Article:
Almost two years ago today, NMCA racer Barbara Nesbitt was rushed into the intensive care unit at Carolina Medical Center in Charlotte, N.C. Her last elimination pass at zMax Dragway in nearby Concord had gone horribly wrong. As Nesbitt deployed the parachute on her Nostalgia Pro Street 1968 Camaro, the driveshaft let go and came through her driver’s compartment. Nesbitt was left with a shattered elbow, several broken ribs, broken fingers, a bruised lung, laceration to her liver, and contusions from her collarbones to her knees.
Now here’s where the story gets interesting. Today, Goldberg Weisman Cairo, a law firm out of Chicago, Illinois has filed suit on behalf of Ms. Nesbitt. The lawsuit names the NMCA, the NHRA for the lack of rules, ProMedia (the company that owns NMCA), Skinny Kid Race Cars, who built her car, and Ted Peters, the tech inspector who signed off on her chassis certification, as defendants. Nesbitt maintains that her car did not have the required drivetrain cover, and Peters, the tech, signed off on her certification, allowing her to race anyway.
In the wake of the lawsuit, angry racers and fans are coming forward, saying that the NHRA rule books at the time of the accident didn’t include the tunnel that could have potentially prevented such an unfortunate accident. With or with out the rule in question, who do we have to blame but ourselves for making the conscious, willing decision to get behind the wheel of mid-seven second drag car? Undeniably, a big part of drag racing is the risk.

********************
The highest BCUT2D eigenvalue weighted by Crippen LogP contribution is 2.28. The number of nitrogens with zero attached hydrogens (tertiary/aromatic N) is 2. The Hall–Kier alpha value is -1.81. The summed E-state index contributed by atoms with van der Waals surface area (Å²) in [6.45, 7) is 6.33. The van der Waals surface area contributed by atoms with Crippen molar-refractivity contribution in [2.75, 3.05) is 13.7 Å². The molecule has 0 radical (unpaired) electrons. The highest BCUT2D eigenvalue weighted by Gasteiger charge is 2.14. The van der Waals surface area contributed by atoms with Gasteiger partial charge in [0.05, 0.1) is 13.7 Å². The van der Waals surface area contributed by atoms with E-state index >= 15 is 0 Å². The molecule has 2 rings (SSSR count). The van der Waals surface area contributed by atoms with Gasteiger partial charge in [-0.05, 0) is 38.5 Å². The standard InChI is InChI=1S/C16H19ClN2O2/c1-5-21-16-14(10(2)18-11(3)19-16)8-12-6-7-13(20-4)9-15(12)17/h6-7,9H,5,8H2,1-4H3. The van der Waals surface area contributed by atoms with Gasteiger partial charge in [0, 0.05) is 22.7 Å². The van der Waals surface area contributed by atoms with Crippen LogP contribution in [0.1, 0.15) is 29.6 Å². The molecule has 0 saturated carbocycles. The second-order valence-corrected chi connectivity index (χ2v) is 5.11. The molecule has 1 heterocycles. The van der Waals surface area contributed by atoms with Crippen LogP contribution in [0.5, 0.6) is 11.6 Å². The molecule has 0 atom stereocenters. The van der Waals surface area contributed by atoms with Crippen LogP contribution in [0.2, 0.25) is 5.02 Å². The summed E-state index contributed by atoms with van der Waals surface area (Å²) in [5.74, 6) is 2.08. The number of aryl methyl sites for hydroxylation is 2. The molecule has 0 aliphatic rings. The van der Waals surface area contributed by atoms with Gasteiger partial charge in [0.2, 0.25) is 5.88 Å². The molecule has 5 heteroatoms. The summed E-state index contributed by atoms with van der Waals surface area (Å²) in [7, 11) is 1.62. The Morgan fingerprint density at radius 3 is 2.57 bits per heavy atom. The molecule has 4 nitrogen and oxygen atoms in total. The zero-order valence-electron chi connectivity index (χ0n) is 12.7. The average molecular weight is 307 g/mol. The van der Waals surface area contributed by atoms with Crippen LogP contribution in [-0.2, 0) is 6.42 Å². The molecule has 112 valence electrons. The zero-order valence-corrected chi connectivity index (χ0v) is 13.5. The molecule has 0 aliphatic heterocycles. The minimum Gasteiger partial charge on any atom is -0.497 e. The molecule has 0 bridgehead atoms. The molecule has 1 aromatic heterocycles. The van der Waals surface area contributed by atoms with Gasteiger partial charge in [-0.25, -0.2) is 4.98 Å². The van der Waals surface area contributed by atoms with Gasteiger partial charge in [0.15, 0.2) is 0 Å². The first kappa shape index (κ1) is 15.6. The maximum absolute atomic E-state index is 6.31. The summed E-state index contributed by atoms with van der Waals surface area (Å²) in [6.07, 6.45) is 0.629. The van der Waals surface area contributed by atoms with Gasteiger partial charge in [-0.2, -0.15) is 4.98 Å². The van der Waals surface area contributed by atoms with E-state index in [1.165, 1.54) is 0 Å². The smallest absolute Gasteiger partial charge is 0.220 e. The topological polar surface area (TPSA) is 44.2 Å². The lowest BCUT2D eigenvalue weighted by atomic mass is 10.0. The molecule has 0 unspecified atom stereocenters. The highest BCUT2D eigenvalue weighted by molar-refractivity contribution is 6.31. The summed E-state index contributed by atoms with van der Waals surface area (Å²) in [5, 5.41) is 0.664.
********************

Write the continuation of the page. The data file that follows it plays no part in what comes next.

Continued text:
No one goes to the track looking to get hurt, but if not for the adrenaline rush, it wouldn’t be much fun. That said, racing can get scary at times, and the rules and protections that exist are certainly in place for a reason. Even when safety measures are followed to a tee, other racers have had accidents. In 2008, Dale Creasy’s transmission separated from the bellhousing in his Chevy Impala Funny Car. Four years, seven surgeries, and zero lawsuits later, Creasy is back in the sport, and actively racing.
Anyone who has so much as stepped near the starting line of a drag strip has had to sign a waiver and release of liability. Given the sanctioning bodies involved, and the level of racing that Nesbitt was participating in, there’s no doubt that she had done the same. So who is to blame? What safety measures can and should be taken in classes like Nostalgia Pro Street to prevent incidents such as this one? Lastly, what impact will this lawsuit have on the racing industry? Tell us what you think.